With the sound of the polisher whirling in the background, a repetitive hammering reverberates the dust from the covered walls. The fine layer of silver dust seals decades of stories and laughter shared. Surrounded by history, with aged and oxidised treasures littering every surface, Colin Tullis is a master of his trade and caretaker of this intriguing workshop.
Colin began his apprenticeship over 30 years ago under the late Mr Fletcher who first introduced Colin to a variety of tools, many of which are still firm favourites and irreplaceable at over 100 years old, handles worn soft and curved by the craftsman’s hand. Such tools have commissioned and repaired pieces for the likes of JoMo Kenyatta, The Vatican, Royal and Military Memorials, and museums. It cannot be denied that history flows through every surface of the workshop. It was with these tools Colin was taught the language of metal.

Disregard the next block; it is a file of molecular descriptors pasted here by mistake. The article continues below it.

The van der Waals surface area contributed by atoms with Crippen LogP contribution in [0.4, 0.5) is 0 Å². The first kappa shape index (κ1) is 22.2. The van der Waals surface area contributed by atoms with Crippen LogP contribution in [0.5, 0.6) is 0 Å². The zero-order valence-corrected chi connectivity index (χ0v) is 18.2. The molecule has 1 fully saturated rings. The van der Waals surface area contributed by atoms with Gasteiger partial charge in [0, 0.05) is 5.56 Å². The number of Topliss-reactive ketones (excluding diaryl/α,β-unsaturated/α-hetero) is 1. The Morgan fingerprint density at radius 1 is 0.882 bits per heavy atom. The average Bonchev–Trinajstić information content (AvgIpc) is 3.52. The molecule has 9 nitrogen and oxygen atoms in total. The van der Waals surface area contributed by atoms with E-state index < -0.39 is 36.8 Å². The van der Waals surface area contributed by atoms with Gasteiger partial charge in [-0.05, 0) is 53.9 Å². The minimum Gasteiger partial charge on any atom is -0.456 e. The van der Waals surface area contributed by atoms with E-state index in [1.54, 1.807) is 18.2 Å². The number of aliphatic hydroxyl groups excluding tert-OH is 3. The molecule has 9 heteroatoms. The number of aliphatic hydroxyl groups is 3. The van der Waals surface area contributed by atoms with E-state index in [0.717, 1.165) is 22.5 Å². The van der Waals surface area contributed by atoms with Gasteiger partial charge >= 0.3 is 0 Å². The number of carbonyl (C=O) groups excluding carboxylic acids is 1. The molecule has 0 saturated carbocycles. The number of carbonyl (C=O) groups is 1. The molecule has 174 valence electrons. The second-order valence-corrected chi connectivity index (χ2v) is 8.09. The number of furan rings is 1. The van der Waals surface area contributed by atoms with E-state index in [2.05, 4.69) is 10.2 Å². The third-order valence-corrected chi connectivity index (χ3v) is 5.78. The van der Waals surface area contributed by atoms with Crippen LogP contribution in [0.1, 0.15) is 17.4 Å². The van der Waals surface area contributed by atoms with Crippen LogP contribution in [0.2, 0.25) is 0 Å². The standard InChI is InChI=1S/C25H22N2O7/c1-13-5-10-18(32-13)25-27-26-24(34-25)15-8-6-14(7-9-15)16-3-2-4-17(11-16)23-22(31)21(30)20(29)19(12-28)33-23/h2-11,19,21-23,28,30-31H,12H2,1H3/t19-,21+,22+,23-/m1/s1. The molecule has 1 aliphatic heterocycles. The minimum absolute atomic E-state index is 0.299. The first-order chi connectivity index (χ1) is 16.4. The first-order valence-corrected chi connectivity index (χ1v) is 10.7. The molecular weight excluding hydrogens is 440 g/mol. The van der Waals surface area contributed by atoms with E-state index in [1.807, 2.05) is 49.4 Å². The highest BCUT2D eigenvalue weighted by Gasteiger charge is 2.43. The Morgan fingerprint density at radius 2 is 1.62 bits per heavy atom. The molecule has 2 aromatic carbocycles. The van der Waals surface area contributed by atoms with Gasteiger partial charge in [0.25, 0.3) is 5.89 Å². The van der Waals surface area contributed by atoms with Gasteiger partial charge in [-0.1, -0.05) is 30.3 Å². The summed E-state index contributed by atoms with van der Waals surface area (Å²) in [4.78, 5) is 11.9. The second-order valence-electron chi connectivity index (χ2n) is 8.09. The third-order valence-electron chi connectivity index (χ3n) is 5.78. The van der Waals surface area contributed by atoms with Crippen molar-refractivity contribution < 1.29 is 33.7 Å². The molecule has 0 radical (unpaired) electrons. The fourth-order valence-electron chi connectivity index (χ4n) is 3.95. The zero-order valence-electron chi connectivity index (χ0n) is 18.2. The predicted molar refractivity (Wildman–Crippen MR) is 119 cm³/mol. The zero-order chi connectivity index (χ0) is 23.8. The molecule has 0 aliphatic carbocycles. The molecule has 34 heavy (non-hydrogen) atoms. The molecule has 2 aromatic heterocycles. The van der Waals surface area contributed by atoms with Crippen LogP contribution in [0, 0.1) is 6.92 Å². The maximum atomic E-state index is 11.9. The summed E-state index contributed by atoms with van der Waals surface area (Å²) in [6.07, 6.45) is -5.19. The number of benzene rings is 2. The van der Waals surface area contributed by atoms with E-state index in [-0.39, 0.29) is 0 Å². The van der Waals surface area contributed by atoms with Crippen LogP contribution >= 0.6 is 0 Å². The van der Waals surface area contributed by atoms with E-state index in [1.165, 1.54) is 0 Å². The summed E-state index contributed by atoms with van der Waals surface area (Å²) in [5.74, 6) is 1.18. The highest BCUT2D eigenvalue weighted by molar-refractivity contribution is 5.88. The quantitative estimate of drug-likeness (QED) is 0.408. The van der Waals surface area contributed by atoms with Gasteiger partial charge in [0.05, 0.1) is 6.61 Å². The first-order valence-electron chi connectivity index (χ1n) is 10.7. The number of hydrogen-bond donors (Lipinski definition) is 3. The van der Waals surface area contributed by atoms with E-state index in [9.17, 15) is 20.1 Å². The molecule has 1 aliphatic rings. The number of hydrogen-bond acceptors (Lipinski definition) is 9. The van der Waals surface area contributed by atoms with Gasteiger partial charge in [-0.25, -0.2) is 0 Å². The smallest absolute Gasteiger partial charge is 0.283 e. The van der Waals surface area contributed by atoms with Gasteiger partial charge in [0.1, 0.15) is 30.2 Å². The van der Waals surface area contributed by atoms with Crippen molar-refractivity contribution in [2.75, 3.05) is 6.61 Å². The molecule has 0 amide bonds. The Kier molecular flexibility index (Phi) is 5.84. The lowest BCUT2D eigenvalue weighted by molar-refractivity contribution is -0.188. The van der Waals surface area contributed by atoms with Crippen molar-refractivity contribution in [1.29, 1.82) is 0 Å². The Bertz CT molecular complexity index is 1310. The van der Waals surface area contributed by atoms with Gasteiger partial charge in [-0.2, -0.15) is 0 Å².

Refining his craft, Colin learned to mould and manipulate silver to create incredible works of art, as well as restoring pieces of silver to their formal glory and with respect to their historical relevance.
Specialising in antique silverware and silver repair, the roots of the workshop can be traced back to 1497. The Hammermen of Glasgow was already an influential and affluent trade of the Burgess, before it became the city. The Hammermen, whose motto remains, “By hammer in hand all arts do stand,” was incorporated in 1536 to protect their members from infiltrators, while establishing and maintaining standards of workmanship. In the hundreds of years since, many fine pieces were produced for the city and they continue to be returned to the workshop for repair to this day.
It cannot be denied that this silversmith’s workshop is a harbour for both the soul and the senses. It takes a certain eye to see beyond the veil of chaos manifest on every surface, to discover the treasures that sleep under a haze of oxidation in every corner.
With the establishment of a network of craftspeople from a variety of backgrounds, Colins workshop is an archetype for Lost Artisans, both in ethos and practice.